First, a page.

Poetry by Holly Day

The Death

Jesus Christ walked out into a world of poetry poverty depravity

martyrs muggers mothers and The Bomb, holding His healing Hands

out to the quietly pious stretched out on the racks of the Spanish Inquisition,

the walking starving dead of 16th century Ireland and 20th century Auschwitz,

the silently-suffering Cherokee and Creek losing blood en route to disease-ridden reservations

the children of the Bikini Island nuclear tests, the survivors of Hiroshima and Nagasaki

the AIDS-infected drug addicts dismissed and forgotten

in the streets of Los Angeles and New York.

And when He left, it was not pierced through to a wooden cross, arms flayed wide

to lure carrion, it was tied to a post set in a bed of lit faggots,

the crowd screaming not “Set Barabas free!” but “Burn the heretic!”

as a private confident and lover looked on, arms folded on chest, face set as stone.

And when He left, it was not at the torches of lunatic French patriots, but of a wasting disease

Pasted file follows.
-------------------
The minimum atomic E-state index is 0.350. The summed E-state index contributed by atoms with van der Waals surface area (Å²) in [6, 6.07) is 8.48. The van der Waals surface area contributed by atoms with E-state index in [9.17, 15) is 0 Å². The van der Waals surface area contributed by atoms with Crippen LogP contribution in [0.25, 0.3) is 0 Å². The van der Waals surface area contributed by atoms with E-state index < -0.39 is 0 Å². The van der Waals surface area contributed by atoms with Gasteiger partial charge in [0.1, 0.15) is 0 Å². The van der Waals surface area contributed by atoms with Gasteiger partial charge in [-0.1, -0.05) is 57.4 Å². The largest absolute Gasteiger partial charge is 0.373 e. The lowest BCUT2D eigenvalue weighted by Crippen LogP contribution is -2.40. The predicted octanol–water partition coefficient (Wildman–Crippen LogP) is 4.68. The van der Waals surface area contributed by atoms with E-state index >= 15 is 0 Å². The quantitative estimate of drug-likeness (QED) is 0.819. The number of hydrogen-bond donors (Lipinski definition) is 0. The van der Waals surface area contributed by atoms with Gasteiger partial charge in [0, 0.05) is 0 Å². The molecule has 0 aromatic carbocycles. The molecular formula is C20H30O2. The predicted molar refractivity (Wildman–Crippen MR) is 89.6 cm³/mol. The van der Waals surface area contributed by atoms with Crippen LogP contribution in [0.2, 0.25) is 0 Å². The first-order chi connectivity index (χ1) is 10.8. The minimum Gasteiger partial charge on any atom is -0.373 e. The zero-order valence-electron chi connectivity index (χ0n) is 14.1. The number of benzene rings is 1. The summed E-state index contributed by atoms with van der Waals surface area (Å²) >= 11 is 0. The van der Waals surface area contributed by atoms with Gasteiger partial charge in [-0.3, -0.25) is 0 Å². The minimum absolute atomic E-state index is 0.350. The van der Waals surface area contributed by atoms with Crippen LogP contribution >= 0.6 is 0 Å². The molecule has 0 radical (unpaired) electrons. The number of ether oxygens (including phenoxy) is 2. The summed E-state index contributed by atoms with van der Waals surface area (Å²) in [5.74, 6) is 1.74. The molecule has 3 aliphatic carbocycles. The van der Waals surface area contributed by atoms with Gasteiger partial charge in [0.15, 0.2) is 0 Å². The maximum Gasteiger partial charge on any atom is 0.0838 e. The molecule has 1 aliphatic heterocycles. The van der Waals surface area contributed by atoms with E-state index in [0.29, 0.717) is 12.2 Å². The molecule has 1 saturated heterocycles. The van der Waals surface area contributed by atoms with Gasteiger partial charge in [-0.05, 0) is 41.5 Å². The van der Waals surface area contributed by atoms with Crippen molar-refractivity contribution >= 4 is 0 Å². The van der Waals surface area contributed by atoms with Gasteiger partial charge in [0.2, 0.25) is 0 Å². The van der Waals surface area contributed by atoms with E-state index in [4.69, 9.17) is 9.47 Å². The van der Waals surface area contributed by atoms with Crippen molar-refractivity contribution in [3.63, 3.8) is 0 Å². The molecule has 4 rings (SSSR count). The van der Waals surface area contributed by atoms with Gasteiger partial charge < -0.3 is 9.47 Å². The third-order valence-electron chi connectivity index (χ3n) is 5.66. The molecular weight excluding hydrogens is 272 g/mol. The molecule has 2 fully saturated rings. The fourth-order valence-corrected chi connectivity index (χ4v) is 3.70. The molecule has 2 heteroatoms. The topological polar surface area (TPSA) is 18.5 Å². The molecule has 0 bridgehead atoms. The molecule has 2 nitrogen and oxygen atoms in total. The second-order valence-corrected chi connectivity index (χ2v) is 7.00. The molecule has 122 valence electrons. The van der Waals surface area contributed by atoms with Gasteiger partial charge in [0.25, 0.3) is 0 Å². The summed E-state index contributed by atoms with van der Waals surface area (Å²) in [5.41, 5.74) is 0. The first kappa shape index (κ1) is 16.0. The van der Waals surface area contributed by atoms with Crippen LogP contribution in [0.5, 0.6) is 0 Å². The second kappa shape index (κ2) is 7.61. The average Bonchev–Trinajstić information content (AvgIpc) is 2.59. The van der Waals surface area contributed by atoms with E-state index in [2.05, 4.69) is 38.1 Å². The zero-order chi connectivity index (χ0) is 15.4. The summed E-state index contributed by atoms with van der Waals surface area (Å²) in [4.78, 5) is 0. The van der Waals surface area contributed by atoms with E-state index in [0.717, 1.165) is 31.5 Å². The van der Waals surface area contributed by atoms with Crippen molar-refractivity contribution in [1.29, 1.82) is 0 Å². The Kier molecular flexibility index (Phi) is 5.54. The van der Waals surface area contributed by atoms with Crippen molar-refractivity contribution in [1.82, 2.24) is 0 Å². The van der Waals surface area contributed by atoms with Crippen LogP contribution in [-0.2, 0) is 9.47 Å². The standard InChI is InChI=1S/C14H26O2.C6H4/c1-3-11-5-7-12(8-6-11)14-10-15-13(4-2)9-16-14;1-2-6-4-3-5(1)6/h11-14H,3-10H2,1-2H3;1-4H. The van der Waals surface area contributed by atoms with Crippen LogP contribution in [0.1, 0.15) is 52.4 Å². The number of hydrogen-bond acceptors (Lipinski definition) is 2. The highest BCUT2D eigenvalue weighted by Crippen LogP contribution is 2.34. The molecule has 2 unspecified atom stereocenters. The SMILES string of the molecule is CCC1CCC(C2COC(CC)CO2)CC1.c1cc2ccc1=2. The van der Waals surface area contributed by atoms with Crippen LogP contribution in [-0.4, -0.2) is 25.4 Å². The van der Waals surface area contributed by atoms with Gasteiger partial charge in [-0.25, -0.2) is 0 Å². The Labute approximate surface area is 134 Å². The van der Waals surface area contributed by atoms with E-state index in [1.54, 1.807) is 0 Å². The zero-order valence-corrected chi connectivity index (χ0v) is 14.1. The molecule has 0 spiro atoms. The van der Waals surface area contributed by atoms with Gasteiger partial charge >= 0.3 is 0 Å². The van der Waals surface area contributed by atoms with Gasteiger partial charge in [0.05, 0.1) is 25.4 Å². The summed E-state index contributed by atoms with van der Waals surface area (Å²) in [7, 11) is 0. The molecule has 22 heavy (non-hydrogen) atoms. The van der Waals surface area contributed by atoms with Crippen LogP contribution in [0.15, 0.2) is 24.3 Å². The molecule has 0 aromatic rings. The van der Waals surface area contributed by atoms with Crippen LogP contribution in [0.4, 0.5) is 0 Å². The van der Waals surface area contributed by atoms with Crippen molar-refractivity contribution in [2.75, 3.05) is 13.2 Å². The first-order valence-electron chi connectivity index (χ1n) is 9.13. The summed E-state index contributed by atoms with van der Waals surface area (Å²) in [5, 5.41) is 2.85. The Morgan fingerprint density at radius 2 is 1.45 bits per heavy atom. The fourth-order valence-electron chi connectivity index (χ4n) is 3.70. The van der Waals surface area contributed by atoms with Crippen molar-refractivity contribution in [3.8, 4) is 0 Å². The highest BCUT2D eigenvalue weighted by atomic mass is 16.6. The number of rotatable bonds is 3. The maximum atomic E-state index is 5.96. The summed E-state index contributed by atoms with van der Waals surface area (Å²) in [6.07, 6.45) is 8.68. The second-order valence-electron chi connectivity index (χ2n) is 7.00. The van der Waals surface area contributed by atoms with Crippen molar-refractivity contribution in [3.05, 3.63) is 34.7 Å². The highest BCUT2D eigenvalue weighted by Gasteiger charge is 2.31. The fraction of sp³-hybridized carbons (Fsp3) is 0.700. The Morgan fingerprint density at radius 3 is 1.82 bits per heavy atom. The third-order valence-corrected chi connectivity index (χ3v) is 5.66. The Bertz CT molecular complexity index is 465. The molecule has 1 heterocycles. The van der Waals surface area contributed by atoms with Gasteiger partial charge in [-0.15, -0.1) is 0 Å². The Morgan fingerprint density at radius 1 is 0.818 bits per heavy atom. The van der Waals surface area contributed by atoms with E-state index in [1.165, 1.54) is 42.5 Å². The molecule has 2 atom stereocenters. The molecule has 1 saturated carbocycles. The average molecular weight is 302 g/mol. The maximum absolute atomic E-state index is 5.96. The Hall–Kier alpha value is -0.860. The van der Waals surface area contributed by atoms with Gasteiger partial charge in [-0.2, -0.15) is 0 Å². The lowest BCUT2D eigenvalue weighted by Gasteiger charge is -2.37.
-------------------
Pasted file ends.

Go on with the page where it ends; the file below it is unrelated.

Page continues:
in the middle of the ocean

in the cabin of an abandoned plague ship, His only comfort

sea gulls offering gobbets of raw fish and olives from far-away shores.

And when He left, it was not en route to Java or Australia, but roped between

four crazed and blinded horses, whipped into a frenzy and pushed stumbling

down the side of a steep hill.

And when He left, it was not by being drawn and quartered in the highlands of Scotland

for the amusement of the English Royal family, but in searing holy agony

on the streets of Japan, the last child pushed safely into a crudely- constructed fallout shelter

before the twins hit the ground and the lightning goes up.

And when He left, it was not huddled beneath the falling timbers of the American consulate,

but of an accidental overdose maliciously prescribed.

And when He left, it was not sitting on the toilet of His Tennessee mansion,

stomach cramping, eyes blurring, but blindfolded and alone

before a CIA-sponsored firing squad, convicted

of teaching school children how to read both Spanish and English texts.

And when He leaves, it will not be lying comfortably in bed, reading a James Michener novel;

it will be at the hands of a NeoNazi vigilante, a boy in a uniform

fighting for his country, an antiabortion activist with a pipe bomb,

a confident doctor with good intentions,

a soused truck driver on his way home from work.

He will not go quietly into that final night,

but with as much doubt and pain and fear

as any one of us, forgetting each previous walk with man

upon rebirth, holding tenaciously at death to the belief and the promise

that He will come back again to us, and again, and again, and again.


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